We ask God to give it to us — not sell it to us, nor lend it to us, but give it. Even the greatest of men and women must be grateful to the mercy of God for their daily bread. We pray, "Give it to us." This teaches us a compassion for the poor, and that we should pray with our families. We pray that God would give it to us this day. This teaches us to renew the desires of our souls toward God, as the wants of our bodies are renewed daily. As each day starts we must pray to God, and come to an understanding that to go a day without prayer is like going a day without food.
The Lord's Prayer teaches us to hate and despise sin while we hope and believe for God's mercy. We are also taught to distrust ourselves, and to rely on God's providence and grace to keep us from it. Furthermore we are to be prepared to resist the tempter, and not to become tempters of others.
Jesus ends with a promise; if we forgive, our heavenly Father will also forgive. We must forgive, as we hope to be forgiven. Those who desire to find the mercy of God must show mercy to their brothers and sisters – the people around them. Jesus Christ, our Lord and Saviour came into this world as the great Peace-maker. His duty was not only to reconcile us to God, but one to another.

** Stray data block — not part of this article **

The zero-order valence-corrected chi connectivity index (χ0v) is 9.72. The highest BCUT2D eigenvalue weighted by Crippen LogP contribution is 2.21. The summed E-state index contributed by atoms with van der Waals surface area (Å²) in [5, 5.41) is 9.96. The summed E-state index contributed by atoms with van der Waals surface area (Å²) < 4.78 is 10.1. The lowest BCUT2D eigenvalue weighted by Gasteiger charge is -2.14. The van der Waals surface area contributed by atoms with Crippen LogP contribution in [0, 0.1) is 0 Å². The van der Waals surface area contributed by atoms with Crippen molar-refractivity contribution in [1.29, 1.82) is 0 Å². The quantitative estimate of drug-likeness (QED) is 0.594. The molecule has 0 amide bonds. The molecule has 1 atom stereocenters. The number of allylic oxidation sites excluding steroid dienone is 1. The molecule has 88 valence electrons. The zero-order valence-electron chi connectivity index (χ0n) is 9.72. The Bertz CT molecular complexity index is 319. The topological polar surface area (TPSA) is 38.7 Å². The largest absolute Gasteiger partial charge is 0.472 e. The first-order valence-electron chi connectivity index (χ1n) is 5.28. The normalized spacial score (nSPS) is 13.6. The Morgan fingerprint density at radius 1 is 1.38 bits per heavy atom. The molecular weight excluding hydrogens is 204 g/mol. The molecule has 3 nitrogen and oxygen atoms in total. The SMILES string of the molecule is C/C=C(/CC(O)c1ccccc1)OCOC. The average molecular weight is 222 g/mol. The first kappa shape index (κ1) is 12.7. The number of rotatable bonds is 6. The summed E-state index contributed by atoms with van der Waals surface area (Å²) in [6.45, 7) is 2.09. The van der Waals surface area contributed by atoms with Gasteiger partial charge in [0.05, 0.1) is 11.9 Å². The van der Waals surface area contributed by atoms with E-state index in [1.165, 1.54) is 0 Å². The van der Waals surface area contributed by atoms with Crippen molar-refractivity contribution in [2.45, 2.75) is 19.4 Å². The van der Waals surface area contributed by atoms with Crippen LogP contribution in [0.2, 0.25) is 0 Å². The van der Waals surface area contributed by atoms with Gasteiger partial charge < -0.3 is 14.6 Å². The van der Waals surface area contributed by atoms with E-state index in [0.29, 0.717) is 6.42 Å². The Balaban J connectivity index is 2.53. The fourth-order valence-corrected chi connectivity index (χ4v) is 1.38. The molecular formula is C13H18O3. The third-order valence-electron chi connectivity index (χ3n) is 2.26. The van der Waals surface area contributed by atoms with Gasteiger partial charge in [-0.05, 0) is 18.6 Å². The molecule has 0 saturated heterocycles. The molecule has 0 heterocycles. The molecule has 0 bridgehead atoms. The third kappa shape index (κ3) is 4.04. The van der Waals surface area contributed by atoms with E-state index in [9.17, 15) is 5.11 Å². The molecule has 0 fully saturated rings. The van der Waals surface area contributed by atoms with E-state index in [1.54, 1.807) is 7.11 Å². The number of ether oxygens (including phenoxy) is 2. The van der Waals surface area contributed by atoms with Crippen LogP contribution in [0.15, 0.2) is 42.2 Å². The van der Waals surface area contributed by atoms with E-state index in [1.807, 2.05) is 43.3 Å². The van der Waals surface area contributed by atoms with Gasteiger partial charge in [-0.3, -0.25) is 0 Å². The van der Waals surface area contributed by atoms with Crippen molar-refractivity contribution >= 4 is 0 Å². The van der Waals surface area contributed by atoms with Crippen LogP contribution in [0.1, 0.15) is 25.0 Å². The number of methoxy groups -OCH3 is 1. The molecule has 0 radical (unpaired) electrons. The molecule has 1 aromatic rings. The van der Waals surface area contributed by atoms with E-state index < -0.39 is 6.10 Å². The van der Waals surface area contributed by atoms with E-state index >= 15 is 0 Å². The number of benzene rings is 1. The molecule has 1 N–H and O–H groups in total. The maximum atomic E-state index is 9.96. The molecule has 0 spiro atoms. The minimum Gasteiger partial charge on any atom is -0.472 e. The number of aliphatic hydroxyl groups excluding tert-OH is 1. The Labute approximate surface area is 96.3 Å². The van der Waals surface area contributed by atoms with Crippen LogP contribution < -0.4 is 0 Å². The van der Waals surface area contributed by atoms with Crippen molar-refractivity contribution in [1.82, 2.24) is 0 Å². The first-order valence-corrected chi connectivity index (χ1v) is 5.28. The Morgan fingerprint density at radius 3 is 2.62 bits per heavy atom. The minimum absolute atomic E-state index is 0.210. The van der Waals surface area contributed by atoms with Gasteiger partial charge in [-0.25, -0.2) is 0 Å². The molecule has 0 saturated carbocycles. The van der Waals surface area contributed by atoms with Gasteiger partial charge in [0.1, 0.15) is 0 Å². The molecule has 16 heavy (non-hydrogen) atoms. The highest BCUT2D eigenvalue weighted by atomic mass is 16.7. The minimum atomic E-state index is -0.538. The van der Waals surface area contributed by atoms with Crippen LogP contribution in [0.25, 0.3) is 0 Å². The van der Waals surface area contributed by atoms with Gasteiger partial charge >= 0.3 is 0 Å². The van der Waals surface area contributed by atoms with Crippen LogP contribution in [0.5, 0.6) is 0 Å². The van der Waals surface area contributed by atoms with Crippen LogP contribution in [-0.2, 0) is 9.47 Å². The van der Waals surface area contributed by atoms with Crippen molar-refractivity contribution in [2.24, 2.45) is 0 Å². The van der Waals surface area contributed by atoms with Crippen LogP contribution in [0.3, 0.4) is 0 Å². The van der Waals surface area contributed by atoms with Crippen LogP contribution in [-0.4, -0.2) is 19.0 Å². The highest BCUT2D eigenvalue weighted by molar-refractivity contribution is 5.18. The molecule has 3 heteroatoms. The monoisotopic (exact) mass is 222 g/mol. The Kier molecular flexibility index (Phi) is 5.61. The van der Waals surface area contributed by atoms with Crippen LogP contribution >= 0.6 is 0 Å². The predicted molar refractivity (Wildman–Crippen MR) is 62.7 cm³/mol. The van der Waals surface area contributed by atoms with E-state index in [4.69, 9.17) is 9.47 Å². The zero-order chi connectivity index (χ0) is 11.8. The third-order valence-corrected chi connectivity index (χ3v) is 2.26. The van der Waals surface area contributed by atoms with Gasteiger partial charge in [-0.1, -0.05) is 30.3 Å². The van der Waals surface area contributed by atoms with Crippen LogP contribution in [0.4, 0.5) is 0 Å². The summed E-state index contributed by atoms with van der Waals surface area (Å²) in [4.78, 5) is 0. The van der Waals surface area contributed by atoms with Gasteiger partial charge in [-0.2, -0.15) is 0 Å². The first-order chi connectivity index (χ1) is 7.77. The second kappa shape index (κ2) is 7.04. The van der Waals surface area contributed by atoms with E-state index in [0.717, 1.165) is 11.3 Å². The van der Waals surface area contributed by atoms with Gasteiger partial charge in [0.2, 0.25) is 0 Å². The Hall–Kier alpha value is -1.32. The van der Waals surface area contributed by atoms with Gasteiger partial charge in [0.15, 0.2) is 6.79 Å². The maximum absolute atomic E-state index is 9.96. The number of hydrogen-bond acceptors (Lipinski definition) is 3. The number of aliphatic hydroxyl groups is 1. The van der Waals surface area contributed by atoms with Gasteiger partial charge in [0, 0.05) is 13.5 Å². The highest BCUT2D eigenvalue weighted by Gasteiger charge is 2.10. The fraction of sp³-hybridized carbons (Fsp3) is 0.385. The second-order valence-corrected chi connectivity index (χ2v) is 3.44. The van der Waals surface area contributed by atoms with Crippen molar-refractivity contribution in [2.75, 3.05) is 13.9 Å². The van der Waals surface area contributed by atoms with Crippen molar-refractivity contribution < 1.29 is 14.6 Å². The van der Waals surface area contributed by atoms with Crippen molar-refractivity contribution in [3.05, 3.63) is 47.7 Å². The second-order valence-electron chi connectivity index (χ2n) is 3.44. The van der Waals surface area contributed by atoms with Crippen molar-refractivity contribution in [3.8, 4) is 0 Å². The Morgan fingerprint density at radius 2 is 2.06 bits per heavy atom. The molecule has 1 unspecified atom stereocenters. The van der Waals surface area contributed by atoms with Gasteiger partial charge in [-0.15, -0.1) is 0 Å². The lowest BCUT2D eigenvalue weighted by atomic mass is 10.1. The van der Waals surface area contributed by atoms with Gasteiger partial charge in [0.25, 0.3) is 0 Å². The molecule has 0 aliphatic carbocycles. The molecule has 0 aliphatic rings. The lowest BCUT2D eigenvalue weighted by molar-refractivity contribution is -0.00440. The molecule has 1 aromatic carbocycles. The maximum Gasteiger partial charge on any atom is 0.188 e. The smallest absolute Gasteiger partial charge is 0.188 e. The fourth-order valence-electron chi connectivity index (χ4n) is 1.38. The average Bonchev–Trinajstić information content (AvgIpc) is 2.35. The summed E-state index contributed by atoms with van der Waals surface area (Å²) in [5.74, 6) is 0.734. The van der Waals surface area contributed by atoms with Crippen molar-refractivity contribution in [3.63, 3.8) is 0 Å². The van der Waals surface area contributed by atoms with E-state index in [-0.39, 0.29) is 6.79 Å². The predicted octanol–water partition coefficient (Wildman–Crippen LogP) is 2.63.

Lehi is a youth worker at Zeal Youth Centre in Wellington, NZ, and is currently studying for a Bachelor of Fine Arts. He loves painting, writing bad poetry, and doing life in the company of people with big hearts.
Lehi Duncan's previous articles may be viewed at www.pressserviceinternational.org/lehi-duncan.html